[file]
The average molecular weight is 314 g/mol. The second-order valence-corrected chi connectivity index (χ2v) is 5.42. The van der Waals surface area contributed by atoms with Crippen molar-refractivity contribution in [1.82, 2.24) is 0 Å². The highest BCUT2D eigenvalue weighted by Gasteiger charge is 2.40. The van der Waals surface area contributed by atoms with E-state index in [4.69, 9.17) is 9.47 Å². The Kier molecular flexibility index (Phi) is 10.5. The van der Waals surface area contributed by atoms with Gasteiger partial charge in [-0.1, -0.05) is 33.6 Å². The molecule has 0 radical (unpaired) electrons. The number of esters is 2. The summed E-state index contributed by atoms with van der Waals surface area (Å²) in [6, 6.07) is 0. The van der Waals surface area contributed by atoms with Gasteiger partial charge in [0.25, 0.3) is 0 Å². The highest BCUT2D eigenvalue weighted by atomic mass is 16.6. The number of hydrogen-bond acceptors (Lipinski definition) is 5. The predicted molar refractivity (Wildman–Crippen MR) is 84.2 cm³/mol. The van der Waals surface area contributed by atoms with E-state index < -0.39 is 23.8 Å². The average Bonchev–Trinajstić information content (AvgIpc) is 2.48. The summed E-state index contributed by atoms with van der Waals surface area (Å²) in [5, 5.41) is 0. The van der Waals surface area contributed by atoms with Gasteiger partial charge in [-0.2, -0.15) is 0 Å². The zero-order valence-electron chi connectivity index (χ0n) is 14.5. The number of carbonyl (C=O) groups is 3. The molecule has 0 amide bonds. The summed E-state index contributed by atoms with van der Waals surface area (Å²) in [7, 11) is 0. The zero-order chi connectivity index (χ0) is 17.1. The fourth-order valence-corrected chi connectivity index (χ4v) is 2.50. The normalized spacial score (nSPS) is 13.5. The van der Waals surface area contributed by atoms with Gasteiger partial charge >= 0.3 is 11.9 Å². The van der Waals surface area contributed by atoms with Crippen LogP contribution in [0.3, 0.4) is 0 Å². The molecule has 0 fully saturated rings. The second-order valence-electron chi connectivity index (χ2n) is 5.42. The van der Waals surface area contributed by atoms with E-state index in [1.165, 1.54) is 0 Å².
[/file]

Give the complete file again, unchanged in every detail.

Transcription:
The average molecular weight is 314 g/mol. The second-order valence-corrected chi connectivity index (χ2v) is 5.42. The van der Waals surface area contributed by atoms with Crippen molar-refractivity contribution in [1.82, 2.24) is 0 Å². The highest BCUT2D eigenvalue weighted by Gasteiger charge is 2.40. The van der Waals surface area contributed by atoms with E-state index in [4.69, 9.17) is 9.47 Å². The Kier molecular flexibility index (Phi) is 10.5. The van der Waals surface area contributed by atoms with Gasteiger partial charge in [-0.1, -0.05) is 33.6 Å². The molecule has 0 radical (unpaired) electrons. The number of esters is 2. The summed E-state index contributed by atoms with van der Waals surface area (Å²) in [6, 6.07) is 0. The van der Waals surface area contributed by atoms with Gasteiger partial charge in [0.25, 0.3) is 0 Å². The highest BCUT2D eigenvalue weighted by atomic mass is 16.6. The number of hydrogen-bond acceptors (Lipinski definition) is 5. The predicted molar refractivity (Wildman–Crippen MR) is 84.2 cm³/mol. The van der Waals surface area contributed by atoms with E-state index < -0.39 is 23.8 Å². The average Bonchev–Trinajstić information content (AvgIpc) is 2.48. The summed E-state index contributed by atoms with van der Waals surface area (Å²) in [5, 5.41) is 0. The van der Waals surface area contributed by atoms with Gasteiger partial charge in [-0.2, -0.15) is 0 Å². The zero-order valence-electron chi connectivity index (χ0n) is 14.5. The number of carbonyl (C=O) groups is 3. The molecule has 0 amide bonds. The summed E-state index contributed by atoms with van der Waals surface area (Å²) in [7, 11) is 0. The zero-order chi connectivity index (χ0) is 17.1. The fourth-order valence-corrected chi connectivity index (χ4v) is 2.50. The normalized spacial score (nSPS) is 13.5. The van der Waals surface area contributed by atoms with Gasteiger partial charge >= 0.3 is 11.9 Å². The van der Waals surface area contributed by atoms with Crippen LogP contribution in [0.3, 0.4) is 0 Å². The molecule has 0 fully saturated rings. The second-order valence-electron chi connectivity index (χ2n) is 5.42. The van der Waals surface area contributed by atoms with E-state index in [1.165, 1.54) is 0 Å².